I remember it well, when my mom picked me up at work just after I received the phone call that I had breast cancer. I walked to my car, my mom in the drivers seat. My head hung. My tears frozen to my cheeks. My feet moving forward but yet my entire chest felt like it weighed a million pounds. I opened the door and looked my mom in the eyes. Her eyes frozen with fear. With the unknown. I kept my head hung and I began to weep.

The most paralyzing of fear I am certain brings one to tears. If you have ever watched in movies, tragedies, in times of war…. it is when the tears fall that you know things are at the worst. The paralyzing reality that we can do nothing about what is about to meet us. It is the unknown that brings us to cry.

My mom and I in our grief began to talk and share (much of which I do not remember) But I will never forget the one thing she said in the midst of tears…

“It should be me. It should be me.”

The display of a mother’s ultimate affection and love, in five words.

It should have been me.

That is what moms do. They want to take on the pain. They would if they could. And in that moment I knew not only would my mom take my cancer if she could but she felt as though she should. I know she felt as though the diagnosis should have come for her, not her daughter, not her twenty six year old daughter.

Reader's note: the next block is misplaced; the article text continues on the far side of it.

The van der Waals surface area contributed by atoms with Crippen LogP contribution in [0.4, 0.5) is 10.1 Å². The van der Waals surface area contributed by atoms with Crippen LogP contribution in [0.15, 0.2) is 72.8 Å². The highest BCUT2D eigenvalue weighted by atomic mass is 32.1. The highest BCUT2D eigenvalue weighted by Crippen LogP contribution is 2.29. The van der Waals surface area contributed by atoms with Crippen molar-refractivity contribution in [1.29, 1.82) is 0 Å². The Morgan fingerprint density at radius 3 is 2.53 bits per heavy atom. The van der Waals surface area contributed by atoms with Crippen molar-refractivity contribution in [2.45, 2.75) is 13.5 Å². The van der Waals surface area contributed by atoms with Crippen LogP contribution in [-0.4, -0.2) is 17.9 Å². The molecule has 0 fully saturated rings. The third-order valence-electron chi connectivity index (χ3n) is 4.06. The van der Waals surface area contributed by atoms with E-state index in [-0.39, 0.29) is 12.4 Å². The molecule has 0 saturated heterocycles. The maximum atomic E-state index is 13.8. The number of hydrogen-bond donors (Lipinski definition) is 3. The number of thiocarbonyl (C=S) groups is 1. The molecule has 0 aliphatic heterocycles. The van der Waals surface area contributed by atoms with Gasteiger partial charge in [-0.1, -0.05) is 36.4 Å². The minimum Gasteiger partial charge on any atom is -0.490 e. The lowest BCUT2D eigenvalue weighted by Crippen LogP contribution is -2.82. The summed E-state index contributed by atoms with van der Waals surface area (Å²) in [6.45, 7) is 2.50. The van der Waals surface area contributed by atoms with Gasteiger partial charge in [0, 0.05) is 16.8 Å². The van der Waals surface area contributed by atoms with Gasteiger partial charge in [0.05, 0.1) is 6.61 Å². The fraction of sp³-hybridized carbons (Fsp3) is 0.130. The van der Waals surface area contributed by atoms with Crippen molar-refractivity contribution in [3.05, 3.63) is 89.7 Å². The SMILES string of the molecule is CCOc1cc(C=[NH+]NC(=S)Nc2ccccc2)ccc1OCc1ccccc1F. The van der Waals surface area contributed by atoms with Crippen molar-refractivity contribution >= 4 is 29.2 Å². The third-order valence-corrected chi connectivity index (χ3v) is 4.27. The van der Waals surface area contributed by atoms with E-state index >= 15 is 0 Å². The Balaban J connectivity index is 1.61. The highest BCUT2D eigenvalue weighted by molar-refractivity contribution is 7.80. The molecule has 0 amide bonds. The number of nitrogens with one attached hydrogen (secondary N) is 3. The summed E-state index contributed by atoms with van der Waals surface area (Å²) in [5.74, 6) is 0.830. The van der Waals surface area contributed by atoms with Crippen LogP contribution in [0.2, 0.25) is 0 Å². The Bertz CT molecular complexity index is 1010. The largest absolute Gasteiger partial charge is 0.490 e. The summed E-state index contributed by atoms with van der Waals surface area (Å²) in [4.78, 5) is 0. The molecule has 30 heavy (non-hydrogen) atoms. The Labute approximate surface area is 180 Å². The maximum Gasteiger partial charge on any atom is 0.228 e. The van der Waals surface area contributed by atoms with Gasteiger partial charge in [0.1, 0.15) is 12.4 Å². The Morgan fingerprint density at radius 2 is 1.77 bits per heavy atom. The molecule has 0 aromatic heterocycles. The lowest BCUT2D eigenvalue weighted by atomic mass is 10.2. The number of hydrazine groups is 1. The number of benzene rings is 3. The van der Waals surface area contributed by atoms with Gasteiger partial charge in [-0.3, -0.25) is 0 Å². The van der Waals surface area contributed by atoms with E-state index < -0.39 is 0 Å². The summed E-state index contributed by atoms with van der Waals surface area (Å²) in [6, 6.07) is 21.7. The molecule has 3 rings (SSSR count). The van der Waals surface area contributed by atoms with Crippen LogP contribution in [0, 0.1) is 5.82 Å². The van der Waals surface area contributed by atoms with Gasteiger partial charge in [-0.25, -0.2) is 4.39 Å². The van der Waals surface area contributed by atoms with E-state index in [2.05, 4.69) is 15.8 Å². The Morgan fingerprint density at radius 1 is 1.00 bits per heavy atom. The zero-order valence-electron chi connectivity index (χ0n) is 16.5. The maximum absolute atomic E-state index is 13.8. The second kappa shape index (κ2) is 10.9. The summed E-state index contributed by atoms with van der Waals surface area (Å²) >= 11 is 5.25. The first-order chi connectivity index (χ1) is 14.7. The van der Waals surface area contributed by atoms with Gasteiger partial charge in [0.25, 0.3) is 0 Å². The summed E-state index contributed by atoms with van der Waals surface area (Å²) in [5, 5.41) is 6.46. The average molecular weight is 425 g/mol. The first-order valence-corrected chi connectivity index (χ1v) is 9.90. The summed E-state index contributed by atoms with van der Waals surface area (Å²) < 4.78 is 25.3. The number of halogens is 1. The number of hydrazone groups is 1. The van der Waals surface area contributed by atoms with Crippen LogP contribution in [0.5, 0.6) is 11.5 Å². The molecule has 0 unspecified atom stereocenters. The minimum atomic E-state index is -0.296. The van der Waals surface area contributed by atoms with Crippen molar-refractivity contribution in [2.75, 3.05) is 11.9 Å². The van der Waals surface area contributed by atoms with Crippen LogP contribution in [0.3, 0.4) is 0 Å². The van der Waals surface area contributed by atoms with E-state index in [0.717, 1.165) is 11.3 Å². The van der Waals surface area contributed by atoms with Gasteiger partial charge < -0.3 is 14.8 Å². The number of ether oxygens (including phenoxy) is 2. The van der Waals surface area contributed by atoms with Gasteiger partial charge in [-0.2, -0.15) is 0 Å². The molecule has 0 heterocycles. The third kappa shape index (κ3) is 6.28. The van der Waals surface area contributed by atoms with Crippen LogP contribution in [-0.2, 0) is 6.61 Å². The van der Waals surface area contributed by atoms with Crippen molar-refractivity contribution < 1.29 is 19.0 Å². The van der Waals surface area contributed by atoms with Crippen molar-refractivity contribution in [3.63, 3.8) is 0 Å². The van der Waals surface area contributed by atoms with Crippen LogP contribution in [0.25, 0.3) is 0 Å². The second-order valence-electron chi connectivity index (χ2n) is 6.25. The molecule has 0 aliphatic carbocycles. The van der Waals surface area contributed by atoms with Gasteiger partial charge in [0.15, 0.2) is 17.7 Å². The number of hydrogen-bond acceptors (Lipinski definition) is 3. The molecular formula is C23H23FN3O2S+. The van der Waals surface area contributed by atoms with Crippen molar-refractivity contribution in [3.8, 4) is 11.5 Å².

To fully understand it, my mom and I both share the BRCA 2 mutation that places us at high risk for breast cancer. Statistically we were told we are more likely to have breast cancer than not in our lifetime (60-80% chance). But for my mom she has never been diagnosed.

It was me, who just a month after learning of carrying the genetic mutation, was diagnosed with breast cancer.

I write this today, on Mother’s Day to let my mom know that while I know you feel like “it should have been you”. I want you to know that it shouldn’t. It was me that was diagnosed with breast cancer and the role of mother alongside a sick child is a far greater role, harder role, more incredible role that you could have played, than being the one who was sick. 

Did you read that correctly?

You being the one who researched the best plastic surgeons in town, who called for a second opinion on my results, who helped me change my clothes when I was in recovery, who woke me up every three hours to make sure I had pain medicine, who helped me to the restroom, who flew out to Denver to be with me for each round of chemotherapy, who wiped my tears, who took me to buy a wig, who cleaned my house, who made meals, who drove me to work and who always reminded me that I was not alone.

That is the role you were made for. That is the role you play so well. And that is why I am on the other side of this cancer free.